The Board found that petitioner engaged in acts detrimental to public health and safety in violation of D.C.Code 1973, § 47-2344a(d)(1)[14] and 5N DCRR 10.1, and that petitioner engaged in annoying and unseemly conduct in performing or offering to perform undertaking services in violation of D.C.Code 1973, § 47-2345(a)[15], and 5N DCRR §§ 10.1 and 12.1.

*251 The Board concluded that petitioner engaged in acts detrimental to the public health and safety after finding that petitioner had on two occasions misrepresented to the family members of deceased persons that his funeral home was affiliated with the District of Columbia Medical Examiner's Office. We are satisfied that the record, which includes relevant testimony of employees of the Medical Examiner's Office, provides a sufficient basis for this finding.

With respect to the Board's ruling that petitioner engaged in annoying and unseemly conduct in violation of D.C.Code 1973, § 47-2345(a), and 5N DCRR §§ 10.1 and 12.1, petitioner objects first that his conduct was not prohibited by the statutes, and secondly that there is insufficient evidence upon which the Board could find that he had engaged in the conduct alleged.

5N DCRR § 10.1 was adopted pursuant to D.C.Code 1973, §§ 47-2344a and 47-2345, and provides for suspension or revocation of undertakers' licenses. 5N DCRR § 12.1 defines conduct prohibited by § 47-2345. Section 12.1 provides:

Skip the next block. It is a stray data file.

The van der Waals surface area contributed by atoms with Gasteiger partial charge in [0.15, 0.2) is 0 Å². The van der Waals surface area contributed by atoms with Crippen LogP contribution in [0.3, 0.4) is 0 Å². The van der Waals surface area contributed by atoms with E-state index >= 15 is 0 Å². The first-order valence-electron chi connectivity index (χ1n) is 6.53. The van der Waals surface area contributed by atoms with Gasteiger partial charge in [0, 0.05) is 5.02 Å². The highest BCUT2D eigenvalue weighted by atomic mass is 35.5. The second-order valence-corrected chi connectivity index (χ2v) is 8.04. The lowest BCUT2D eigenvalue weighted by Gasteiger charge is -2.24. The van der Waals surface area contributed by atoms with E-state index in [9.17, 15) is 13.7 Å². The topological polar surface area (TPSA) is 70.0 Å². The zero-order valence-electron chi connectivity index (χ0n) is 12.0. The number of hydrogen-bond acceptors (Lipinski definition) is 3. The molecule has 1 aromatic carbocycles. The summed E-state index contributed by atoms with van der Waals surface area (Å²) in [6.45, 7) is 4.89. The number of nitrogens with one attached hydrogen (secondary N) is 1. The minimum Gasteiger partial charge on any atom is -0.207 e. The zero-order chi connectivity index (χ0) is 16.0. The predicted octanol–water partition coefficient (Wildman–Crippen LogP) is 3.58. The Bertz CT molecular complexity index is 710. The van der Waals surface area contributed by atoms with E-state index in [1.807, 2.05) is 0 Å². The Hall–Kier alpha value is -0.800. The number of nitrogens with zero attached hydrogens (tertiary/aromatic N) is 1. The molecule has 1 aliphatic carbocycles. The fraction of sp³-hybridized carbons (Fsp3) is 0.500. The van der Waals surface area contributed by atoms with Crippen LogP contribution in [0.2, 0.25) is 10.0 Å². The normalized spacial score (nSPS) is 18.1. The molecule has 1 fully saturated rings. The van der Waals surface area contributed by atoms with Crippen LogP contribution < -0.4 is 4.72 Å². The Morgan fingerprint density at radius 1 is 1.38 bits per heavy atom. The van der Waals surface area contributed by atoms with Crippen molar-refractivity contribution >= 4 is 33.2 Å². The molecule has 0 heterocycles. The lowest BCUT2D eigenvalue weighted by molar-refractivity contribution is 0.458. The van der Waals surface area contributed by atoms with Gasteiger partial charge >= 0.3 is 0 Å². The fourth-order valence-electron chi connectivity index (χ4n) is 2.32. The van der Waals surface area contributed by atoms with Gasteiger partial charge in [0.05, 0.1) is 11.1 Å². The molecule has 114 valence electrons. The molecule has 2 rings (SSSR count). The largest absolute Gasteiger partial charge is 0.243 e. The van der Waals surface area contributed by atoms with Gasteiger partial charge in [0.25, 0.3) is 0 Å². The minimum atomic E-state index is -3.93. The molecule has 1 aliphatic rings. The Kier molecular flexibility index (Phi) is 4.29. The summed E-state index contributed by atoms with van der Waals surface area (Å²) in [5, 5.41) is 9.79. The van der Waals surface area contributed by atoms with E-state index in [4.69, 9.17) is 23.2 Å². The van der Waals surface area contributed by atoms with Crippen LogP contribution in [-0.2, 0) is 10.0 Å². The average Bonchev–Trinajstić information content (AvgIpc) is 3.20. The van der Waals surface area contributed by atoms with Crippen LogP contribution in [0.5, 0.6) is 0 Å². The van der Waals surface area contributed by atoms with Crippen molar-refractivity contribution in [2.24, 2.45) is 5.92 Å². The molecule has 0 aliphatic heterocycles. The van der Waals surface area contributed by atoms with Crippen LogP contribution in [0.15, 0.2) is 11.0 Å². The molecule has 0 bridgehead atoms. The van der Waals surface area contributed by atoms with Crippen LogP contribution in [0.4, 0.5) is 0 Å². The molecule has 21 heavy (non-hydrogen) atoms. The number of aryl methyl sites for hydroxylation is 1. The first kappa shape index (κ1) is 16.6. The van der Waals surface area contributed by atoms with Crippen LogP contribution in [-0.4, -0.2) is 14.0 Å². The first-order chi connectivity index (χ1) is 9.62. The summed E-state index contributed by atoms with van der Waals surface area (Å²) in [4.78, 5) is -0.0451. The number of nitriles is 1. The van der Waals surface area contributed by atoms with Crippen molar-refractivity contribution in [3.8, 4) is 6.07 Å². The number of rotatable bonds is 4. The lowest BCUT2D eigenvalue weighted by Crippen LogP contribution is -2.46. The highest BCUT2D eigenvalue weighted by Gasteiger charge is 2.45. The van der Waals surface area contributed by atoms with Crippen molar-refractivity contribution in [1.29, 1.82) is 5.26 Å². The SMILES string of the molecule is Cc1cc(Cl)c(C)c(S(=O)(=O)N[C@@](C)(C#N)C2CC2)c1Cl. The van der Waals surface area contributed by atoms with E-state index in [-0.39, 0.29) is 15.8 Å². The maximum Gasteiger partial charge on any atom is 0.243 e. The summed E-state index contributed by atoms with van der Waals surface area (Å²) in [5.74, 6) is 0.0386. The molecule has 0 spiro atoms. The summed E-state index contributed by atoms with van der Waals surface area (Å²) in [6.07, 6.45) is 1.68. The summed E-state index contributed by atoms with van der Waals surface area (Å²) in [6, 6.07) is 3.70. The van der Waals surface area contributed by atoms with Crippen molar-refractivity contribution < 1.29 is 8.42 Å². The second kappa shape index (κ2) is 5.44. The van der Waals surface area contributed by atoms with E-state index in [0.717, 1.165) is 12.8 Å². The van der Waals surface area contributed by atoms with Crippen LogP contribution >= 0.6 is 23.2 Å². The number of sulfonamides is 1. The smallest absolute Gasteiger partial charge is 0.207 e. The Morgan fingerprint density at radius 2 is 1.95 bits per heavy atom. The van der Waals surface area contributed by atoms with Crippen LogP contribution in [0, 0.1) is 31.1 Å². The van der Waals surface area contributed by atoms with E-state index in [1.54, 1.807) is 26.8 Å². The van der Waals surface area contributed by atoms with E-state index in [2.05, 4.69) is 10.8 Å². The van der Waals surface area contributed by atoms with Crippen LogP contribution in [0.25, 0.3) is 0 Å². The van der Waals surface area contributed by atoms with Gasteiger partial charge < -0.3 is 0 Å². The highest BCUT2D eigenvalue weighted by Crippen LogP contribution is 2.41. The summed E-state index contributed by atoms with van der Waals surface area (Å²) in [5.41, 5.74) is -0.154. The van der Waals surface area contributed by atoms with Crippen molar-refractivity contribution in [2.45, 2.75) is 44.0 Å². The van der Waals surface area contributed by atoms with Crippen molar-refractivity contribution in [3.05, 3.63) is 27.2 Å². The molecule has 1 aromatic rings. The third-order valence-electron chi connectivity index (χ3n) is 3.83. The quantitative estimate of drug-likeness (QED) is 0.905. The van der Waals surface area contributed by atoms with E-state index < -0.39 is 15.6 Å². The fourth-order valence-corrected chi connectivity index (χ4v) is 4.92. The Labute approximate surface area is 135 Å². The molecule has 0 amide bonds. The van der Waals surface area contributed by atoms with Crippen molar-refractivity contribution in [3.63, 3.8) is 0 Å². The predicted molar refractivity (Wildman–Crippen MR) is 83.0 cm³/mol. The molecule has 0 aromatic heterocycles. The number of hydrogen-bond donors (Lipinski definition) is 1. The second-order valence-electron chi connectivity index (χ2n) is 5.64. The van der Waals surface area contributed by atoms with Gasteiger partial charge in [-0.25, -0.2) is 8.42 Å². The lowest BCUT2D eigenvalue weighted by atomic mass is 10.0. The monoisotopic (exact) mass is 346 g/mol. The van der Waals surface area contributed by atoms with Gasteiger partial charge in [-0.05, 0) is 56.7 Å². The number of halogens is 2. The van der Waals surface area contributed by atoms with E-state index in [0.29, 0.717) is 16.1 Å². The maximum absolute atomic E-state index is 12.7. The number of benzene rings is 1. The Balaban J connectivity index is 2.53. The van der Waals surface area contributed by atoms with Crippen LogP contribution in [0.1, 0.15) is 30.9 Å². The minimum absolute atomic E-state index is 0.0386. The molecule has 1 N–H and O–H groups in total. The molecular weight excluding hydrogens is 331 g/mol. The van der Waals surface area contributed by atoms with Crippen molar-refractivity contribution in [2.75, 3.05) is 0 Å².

Licensed undertakers and licensed apprentice undertakers, their employees, agents, servants, or other persons acting at their instance, bidding, control, or direction, shall not engage in annoying or unseemly conduct in connection with performing, or offering to perform, any undertaking service. For the purposes of this section, the term "annoying or unseemly conduct" shall include, but shall not be limited to, the following kinds of conduct: (a) Loitering by the licensee or any employee of the licensee, or any person acting on behalf of the licensee, in or about a hospital, sanitarium, or other place containing a dead or dying individual, for the purpose of soliciting, the employment of the licensee's services. (b) Offering or giving any gratuity or payment, either in money or property, to any hospital, sanitarium, or morgue employee for information concerning any dead or dying individual. (c) Requesting the representative of the deceased to change undertakers. (d) Engaging in a dispute with another undertaker or his employee for the possession of a body. In this connection, whenever any undertakers have differences of opinion concerning their legal right to take possession of a body, they shall refer the matter to the chairman of the Committee for a decision....

Petitioner argues that the essence of the charges against him is that he solicited employment from relatives and friends of deceased persons and that since the only form of solicitation expressly prohibited by the regulations is that involving loitering in a place containing dead or dying individuals[16], all other forms of solicitation are permitted. We reject petitioner's contention. The language of the regulation is clear that the conduct proscribed by § 12.1 "shall include, but shall not be limited to" the conduct specified in subsections (a) through (d). Petitioner was charged with "annoying and unseemly conduct in connection with performing or offering to perform any undertaking services." There was ample evidence from which the Board could have found that petitioner had engaged in conduct that by any reasonable standard must be regarded as "annoying and unseemly" under the circumstances.[17]